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TITLE 30ENVIRONMENTAL QUALITY
PART 1TEXAS COMMISSION ON ENVIRONMENTAL QUALITY
CHAPTER 317DESIGN CRITERIA PRIOR TO 2008
RULE §317.1General Provisions

    (B) All reviews performed by an employee of the municipality shall be conducted by a professional engineer, registered in the State of Texas, or the employee conducting the review shall be under the direct supervision of a professional engineer, registered in the State of Texas, who is ultimately responsible for the review and approval of each collection system submitted and installed in the municipality's jurisdiction.

    (C) The responsible review engineer shall be either an employee of the reviewing municipality, or a consultant to the municipality, separate from the private consulting firm charged with the design work under review. For purposes of this section, the term "separate" means that the responsible review engineer is not employed by and does not receive compensation from the private consulting firm and from any of its parent companies, subsidiaries, or affiliates charged with the design. The municipality shall provide on request documentation of its agreements with private consultants sufficient to allow the agency to audit its compliance with this subsection.

    (D) A participating municipality may review and approve engineering reports, plans, and specifications only for projects which transport primarily domestic waste within the boundaries of jurisdiction of that municipality. For each project approved for construction, the municipality shall issue an approval letter or other indication of the approval which clearly details the project being approved.

    (E) The municipality shall maintain complete files of all review and approval activities carried out under its authority and shall make any existing project files available to the commission upon request and/or during audits performed in accordance with paragraph (6) of this subsection.

  (6) The executive director may perform periodic audits of the review and approval process of municipalities which perform technical reviews of sanitary sewer collection systems in lieu of the commission, to ensure that the projects approved by the municipalities are in compliance with this chapter. If the executive director decides to perform an audit of a municipality's review and approval process, the executive director will provide the municipality with a minimum of five working days advance notice of the pending audit. The executive director may, for auditing purposes only, review specific projects which have previously been approved by the review authority. The municipality shall provide to the executive director, on request, documentation of all agreements between the private consultants and the municipality, which relate to the wastewater collection system review program. If the executive director finds through reviews of specific projects or through audits of the municipality's review and approval process that a municipality's review and approval process does not provide for compliance with the minimum design and installation requirements detailed in this chapter, the review and approval authority shall address these findings within a time established by the executive director. If compliance cannot be achieved, the review authority shall be voided for that municipality. If such authority is voided for a municipality, the executive director shall notify the municipality in writing and shall include the justification for voiding the authority of the municipality. If the authority of a municipality is voided, all new projects proposed to be constructed within that municipality's jurisdiction shall be submitted to the executive director in accordance with paragraph (3)(D) of this subsection.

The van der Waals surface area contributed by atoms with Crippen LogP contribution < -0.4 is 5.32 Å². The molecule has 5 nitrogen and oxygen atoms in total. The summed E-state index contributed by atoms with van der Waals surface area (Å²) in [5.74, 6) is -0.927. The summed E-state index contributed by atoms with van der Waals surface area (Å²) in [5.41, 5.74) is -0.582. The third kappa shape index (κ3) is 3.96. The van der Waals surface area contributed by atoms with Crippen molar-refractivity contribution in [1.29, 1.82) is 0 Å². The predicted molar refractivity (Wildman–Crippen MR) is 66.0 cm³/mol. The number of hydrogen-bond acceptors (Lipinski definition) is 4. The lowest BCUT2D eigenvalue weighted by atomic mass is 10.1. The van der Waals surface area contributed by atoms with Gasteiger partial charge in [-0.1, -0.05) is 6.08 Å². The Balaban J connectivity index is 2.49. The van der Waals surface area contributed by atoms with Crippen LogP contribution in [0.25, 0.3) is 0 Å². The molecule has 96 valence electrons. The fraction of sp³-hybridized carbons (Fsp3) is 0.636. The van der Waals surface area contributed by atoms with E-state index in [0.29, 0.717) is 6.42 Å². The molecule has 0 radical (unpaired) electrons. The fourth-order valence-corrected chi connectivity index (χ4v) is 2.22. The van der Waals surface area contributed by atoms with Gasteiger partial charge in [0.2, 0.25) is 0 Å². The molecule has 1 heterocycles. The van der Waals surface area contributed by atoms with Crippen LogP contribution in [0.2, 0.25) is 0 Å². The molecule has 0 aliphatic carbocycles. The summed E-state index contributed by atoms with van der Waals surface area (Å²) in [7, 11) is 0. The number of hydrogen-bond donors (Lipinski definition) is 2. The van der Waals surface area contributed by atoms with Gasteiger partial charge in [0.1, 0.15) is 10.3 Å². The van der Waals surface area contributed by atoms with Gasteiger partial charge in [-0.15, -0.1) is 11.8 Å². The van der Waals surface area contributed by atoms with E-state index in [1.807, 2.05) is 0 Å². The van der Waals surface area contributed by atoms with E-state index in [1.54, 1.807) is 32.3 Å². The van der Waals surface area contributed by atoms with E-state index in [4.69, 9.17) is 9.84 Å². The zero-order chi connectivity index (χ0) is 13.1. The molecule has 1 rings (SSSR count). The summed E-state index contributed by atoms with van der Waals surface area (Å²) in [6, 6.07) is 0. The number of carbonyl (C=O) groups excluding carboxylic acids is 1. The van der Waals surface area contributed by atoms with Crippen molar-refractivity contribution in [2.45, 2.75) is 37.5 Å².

(b) Preliminary engineering report.

  (1) Definition. The preliminary engineering report shall form the conceptual basis for the collection, treatment, and/or disposal system proposed. This document shall bear the signed and dated seal of the registered professional engineer responsible for the design.

    (A) For projects receiving United States Environmental Protection Agency construction grants assistance, a facility plan may serve as the preliminary engineering report.

    (B) For all other projects, a preliminary engineering report proposing processes, methods, or procedures may be submitted as early in the planning stage as is practical. Submission of a preliminary engineering report at this point is only necessary to resolve any potential disagreements between the design engineer and the commission regarding the essential planning information, design data, population projections, and other requirements of the commission. Agreement is desirable to eliminate delays or inconveniences and to avoid the possibility of having to revise the final plans and specifications.